The truth is that with an ever growing arsenal of viewing mediums, video is reaching more people in more places than ever before. If you are going to feed 10 people, you can cater to their tastes more closely than if you are attempting to feed 10 million people. What happens when you serve ice-cream to those 10 million? Everyone ends up with vanilla. And I think that may explain why we have 100 reality shows and only a few science fiction shows.
What do they mean, "shop rather than slay"? Buffy could do both equally well!
Here we have predominantly soap operas, where most of the time, heroines go suffering, all the bad wrighting lenght of it, till the end.

I'm not sure about BSG as a model, since I have a female friend who hates to the bone the show, exactly cause the change of Starbuck's sex from the original series.

The Dr Who reference was nice (I loved Lady Christina), but I believe you guys, in USA give more importance to Paris Hilton then she deserves. If the girl was so influential, Obama should have lost some votes when she was against McCain, and the country wasn't having troubles with obesity. ;)
Castle has a strong female lead.

Also theres Sarah from Chuck.
Oblique but significant spoilers for 24 if you're behind US pace, but that show has a load of fantastic female characters this year.

In fact, if you look at the major players in the current arc, the majority are dynamic, professional women -- Kiefer, President Taylor, Olivia, Jon Voight, Renee, Chloe, Tony, Cara (the conduit to and field agent of "the Group"). Plus a few characters of both genders who will probably be more important in future episodes like Aaron, Kim, Janis and Wilson.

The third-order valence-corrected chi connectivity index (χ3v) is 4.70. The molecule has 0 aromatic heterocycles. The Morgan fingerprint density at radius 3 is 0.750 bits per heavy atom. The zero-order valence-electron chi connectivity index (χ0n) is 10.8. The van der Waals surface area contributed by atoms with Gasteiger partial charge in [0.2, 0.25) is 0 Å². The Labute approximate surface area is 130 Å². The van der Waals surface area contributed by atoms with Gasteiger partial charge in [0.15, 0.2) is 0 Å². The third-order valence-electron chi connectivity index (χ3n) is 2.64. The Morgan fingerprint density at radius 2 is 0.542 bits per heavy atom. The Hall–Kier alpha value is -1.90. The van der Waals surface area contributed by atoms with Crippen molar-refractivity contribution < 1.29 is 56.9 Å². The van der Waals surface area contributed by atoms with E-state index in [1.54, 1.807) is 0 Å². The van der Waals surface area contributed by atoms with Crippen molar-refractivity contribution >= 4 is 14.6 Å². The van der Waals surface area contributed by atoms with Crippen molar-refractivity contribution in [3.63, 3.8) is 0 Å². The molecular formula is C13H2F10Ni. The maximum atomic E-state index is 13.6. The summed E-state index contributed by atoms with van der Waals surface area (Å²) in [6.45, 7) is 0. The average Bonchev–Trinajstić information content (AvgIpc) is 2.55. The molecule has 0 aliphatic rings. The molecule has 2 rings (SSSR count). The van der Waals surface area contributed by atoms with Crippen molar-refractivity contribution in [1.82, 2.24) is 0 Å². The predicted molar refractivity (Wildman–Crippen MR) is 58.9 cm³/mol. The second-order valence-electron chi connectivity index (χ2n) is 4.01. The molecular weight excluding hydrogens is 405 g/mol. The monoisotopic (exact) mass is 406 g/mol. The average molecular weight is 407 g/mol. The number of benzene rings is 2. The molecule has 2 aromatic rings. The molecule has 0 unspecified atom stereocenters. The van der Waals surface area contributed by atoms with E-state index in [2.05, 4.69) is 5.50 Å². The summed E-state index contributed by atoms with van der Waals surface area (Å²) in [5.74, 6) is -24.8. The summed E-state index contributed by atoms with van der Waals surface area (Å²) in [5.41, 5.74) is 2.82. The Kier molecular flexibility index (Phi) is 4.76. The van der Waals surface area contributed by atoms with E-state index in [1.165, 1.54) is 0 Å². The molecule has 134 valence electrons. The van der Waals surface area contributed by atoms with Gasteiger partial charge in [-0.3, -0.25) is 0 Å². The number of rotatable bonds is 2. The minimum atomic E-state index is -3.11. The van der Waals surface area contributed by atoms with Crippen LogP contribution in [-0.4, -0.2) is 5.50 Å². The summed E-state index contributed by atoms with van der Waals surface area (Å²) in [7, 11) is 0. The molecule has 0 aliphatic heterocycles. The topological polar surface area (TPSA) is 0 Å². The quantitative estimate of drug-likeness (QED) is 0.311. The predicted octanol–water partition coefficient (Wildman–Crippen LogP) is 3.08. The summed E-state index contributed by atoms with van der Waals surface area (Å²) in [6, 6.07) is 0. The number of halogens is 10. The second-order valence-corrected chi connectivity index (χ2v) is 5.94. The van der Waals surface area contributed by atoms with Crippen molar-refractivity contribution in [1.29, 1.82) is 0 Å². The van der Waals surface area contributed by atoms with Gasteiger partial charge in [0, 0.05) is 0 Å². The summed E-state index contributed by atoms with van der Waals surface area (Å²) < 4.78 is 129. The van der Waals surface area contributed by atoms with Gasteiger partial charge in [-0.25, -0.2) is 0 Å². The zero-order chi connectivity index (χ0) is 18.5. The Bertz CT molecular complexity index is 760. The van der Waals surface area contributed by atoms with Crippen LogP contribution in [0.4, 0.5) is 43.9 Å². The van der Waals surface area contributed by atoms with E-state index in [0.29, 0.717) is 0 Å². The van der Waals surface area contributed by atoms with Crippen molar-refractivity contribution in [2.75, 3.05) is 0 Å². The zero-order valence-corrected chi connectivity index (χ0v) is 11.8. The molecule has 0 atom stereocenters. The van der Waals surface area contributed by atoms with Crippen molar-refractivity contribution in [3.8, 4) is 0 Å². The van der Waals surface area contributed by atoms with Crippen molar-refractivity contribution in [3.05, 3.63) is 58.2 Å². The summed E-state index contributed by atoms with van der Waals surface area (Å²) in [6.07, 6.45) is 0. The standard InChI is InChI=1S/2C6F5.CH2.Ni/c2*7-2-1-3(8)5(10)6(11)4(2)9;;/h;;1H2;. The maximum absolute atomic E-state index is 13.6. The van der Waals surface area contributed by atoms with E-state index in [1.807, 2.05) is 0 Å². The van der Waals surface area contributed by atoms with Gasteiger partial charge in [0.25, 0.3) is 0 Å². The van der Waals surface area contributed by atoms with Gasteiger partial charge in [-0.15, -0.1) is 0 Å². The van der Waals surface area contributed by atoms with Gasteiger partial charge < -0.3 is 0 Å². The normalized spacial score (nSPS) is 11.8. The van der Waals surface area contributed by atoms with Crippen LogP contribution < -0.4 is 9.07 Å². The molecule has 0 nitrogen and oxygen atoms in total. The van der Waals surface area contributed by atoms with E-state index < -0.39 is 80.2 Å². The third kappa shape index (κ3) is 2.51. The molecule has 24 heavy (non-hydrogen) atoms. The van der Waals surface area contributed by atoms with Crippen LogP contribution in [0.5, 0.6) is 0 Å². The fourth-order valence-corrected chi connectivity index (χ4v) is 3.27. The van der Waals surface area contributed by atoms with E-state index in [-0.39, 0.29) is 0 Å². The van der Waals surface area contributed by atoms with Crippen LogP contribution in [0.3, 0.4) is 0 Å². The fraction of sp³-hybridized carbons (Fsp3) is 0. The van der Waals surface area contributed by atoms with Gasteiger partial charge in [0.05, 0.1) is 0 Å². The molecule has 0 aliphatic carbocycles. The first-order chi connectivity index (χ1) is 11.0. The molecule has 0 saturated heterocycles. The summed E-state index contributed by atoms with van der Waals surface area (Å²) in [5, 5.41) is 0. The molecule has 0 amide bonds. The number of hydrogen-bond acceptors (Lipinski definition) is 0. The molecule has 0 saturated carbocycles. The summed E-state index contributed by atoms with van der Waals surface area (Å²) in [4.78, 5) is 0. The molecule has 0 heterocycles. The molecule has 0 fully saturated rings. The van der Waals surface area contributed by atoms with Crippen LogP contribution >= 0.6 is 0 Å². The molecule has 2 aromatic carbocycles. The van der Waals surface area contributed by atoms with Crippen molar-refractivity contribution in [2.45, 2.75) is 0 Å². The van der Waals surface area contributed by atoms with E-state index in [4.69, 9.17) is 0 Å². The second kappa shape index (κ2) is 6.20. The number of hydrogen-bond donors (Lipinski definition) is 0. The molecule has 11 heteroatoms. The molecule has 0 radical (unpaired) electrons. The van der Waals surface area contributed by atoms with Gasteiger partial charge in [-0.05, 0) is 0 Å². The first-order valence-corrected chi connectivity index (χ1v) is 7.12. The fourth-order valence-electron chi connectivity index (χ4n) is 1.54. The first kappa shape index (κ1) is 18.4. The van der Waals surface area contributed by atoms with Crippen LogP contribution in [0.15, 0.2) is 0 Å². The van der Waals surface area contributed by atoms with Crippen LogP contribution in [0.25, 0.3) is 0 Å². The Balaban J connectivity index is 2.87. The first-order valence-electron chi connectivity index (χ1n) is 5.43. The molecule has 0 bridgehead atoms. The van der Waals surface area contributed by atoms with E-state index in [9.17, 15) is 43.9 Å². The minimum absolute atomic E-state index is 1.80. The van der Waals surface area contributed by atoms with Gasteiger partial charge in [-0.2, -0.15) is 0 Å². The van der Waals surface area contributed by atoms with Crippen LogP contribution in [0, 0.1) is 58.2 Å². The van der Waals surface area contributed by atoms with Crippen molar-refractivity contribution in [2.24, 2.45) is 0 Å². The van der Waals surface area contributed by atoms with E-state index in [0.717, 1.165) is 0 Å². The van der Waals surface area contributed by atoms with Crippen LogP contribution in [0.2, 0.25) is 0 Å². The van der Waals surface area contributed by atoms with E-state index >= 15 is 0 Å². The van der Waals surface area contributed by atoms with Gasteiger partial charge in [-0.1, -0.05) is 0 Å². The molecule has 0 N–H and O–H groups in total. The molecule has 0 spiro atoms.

I miss Buffy and Veronica :~(

Bones, The Closer and Law & Order all feature strong female characters. But I'm not really into procedurals. I need my weekly heroine fix.
Filmtx...I'm glad that heroine has an 'e' at the end...haha...I'm so used to hearing that sentence without it!!
Most procedurals that are on now have many strong women characters. CSI NY & Las Vegas, Cold Case, Without A Trace, as someone else said: Castle, and Harper's Island has a main character that has to deal with a serial killer! (And stupid people that don't notice when their friends go missing...)
So, plenty of strong women. Strong women with superpowers? Not so much, no. Especially in shows geared towards a younger crowd.

[ edited by NYPinTA on 2009-05-07 00:53 ]